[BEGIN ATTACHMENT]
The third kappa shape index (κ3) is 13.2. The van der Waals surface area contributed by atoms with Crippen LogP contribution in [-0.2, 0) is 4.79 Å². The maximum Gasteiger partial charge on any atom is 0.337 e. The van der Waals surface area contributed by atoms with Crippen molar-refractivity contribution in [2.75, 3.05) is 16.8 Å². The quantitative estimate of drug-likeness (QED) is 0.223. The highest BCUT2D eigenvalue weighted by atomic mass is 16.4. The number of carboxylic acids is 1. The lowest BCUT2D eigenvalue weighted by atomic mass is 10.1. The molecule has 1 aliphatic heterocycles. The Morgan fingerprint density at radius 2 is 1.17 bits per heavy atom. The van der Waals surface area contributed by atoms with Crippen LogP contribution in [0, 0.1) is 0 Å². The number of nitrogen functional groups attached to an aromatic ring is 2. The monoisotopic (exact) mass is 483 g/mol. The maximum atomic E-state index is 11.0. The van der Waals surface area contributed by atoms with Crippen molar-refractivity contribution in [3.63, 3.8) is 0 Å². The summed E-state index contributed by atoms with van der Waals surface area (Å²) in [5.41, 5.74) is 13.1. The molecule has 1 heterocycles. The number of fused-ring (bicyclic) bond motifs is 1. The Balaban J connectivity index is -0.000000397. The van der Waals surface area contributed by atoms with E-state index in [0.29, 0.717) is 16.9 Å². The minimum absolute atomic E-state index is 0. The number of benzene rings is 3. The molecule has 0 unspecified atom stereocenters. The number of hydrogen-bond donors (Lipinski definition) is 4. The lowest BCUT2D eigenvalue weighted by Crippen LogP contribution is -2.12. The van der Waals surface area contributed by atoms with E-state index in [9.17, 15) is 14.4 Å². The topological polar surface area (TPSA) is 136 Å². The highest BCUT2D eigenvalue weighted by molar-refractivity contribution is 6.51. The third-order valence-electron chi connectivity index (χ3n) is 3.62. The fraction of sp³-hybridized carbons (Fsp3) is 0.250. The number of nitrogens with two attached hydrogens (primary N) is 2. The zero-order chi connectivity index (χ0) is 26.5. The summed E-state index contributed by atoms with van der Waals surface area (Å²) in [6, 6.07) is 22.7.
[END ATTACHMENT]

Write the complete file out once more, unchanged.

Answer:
The third kappa shape index (κ3) is 13.2. The van der Waals surface area contributed by atoms with Crippen LogP contribution in [-0.2, 0) is 4.79 Å². The maximum Gasteiger partial charge on any atom is 0.337 e. The van der Waals surface area contributed by atoms with Crippen molar-refractivity contribution in [2.75, 3.05) is 16.8 Å². The quantitative estimate of drug-likeness (QED) is 0.223. The highest BCUT2D eigenvalue weighted by atomic mass is 16.4. The number of carboxylic acids is 1. The lowest BCUT2D eigenvalue weighted by atomic mass is 10.1. The molecule has 1 aliphatic heterocycles. The Morgan fingerprint density at radius 2 is 1.17 bits per heavy atom. The van der Waals surface area contributed by atoms with Crippen LogP contribution in [0, 0.1) is 0 Å². The number of nitrogen functional groups attached to an aromatic ring is 2. The monoisotopic (exact) mass is 483 g/mol. The maximum atomic E-state index is 11.0. The van der Waals surface area contributed by atoms with Crippen molar-refractivity contribution in [3.63, 3.8) is 0 Å². The summed E-state index contributed by atoms with van der Waals surface area (Å²) in [5.41, 5.74) is 13.1. The molecule has 1 heterocycles. The number of fused-ring (bicyclic) bond motifs is 1. The Balaban J connectivity index is -0.000000397. The van der Waals surface area contributed by atoms with E-state index in [0.29, 0.717) is 16.9 Å². The minimum absolute atomic E-state index is 0. The number of benzene rings is 3. The molecule has 0 unspecified atom stereocenters. The number of hydrogen-bond donors (Lipinski definition) is 4. The lowest BCUT2D eigenvalue weighted by Crippen LogP contribution is -2.12. The van der Waals surface area contributed by atoms with E-state index in [9.17, 15) is 14.4 Å². The topological polar surface area (TPSA) is 136 Å². The highest BCUT2D eigenvalue weighted by molar-refractivity contribution is 6.51. The third-order valence-electron chi connectivity index (χ3n) is 3.62. The fraction of sp³-hybridized carbons (Fsp3) is 0.250. The number of nitrogens with two attached hydrogens (primary N) is 2. The zero-order chi connectivity index (χ0) is 26.5. The summed E-state index contributed by atoms with van der Waals surface area (Å²) in [6, 6.07) is 22.7.